As we have all been made too aware with the senseless death of George Floyd, racial injustices continue to stain our communities. We stand with those across the nation calling for change and realize that we must come together with a new understanding and empathy for the real historic pain suffered by communities of color, particularly the Black community, in our society.
At Santa Maria, we are a multi-racial, multi-cultural team serving thousands of women and children who have been shamed and pushed to the margins of society as they struggle with the ravages of substance use disorder. Discrimination, power differentials and structural inequities impact our participants on a daily basis. They face disparities and discrimination through the criminal justice, healthcare, educational and housing systems. They have faced trauma, loss, and personally experienced violence. And, all too often, they have not been meaningfully assisted, or even recognized. They have endured, often responding by anesthetizing their pain.
In an effort to establish justice, compassion and respect for these realities, Santa Maria has over the last several years established a community of recovery based on the principles of trauma-informed care.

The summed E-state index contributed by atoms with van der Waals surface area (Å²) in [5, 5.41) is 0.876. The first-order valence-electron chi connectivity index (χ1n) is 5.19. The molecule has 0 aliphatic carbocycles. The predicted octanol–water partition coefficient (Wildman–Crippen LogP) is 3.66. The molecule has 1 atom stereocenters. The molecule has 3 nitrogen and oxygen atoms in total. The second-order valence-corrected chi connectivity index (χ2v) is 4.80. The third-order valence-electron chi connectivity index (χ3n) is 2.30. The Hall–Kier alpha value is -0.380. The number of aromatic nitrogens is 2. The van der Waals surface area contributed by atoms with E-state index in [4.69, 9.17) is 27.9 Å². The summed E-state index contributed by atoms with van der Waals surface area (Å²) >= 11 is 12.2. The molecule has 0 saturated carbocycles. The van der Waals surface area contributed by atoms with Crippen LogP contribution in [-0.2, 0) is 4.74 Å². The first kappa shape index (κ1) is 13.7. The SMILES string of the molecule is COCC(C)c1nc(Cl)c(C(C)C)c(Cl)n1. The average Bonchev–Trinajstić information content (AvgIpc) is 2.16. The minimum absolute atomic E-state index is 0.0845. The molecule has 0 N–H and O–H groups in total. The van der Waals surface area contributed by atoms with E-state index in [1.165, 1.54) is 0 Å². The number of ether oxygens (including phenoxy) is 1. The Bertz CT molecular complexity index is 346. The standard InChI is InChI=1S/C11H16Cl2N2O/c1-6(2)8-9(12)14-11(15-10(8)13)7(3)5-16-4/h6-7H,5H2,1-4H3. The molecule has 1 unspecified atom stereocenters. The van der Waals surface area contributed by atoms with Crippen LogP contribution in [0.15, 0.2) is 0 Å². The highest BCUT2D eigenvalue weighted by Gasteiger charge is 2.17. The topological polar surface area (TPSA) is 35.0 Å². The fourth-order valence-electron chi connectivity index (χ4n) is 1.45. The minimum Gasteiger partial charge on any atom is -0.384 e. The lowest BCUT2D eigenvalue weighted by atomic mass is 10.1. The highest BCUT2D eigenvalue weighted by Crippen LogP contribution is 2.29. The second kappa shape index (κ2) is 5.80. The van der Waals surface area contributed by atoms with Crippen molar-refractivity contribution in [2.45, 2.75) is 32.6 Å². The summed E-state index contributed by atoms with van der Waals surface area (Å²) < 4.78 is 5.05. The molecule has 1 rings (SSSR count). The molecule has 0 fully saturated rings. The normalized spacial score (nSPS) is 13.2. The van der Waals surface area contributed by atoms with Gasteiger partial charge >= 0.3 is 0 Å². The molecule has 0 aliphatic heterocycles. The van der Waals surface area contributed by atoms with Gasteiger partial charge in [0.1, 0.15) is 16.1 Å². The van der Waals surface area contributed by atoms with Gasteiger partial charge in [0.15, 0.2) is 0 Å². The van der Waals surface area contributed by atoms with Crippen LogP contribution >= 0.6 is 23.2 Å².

The six guiding principles to a trauma-informed approach are:
- Trustworthiness and Transparency
- Peer Support
- Collaboration and Mutuality
- Empowerment Voice and Choice
- Cultural, Historical and Gender Issues
This approach requires constant, caring awareness, sensitivity and a cultural change of response at an organizational level. There are needs for training, retraining, gathering feedback and adjusting protocols on a regular and continual basis. What results is a community of respect, dignity, and inclusion. The one requirement is constant adaptation because even our best can be improved.
We recognize the direct line that systemic racism plays in magnifying, perpetuating and inflicting trauma in individual persons, as well as the impact of collective trauma in communities of color. Reform can only be accomplished by people fueled by love, compassion and yes, outrage. We want to play our part in that change and lead by example in our own community. We do not have all the answers, but we hope to help guide change by sharing the lessons we have learned from the trauma informed principles and their application.
We pray that we can find it in our hearts to come together so that our community and our nation can heal. We believe that these guiding principles can be adopted by other institutions as a model for change, helping us all move to higher ground.
Nadine Scamp, LMSW, CEO
Santa Maria Hostel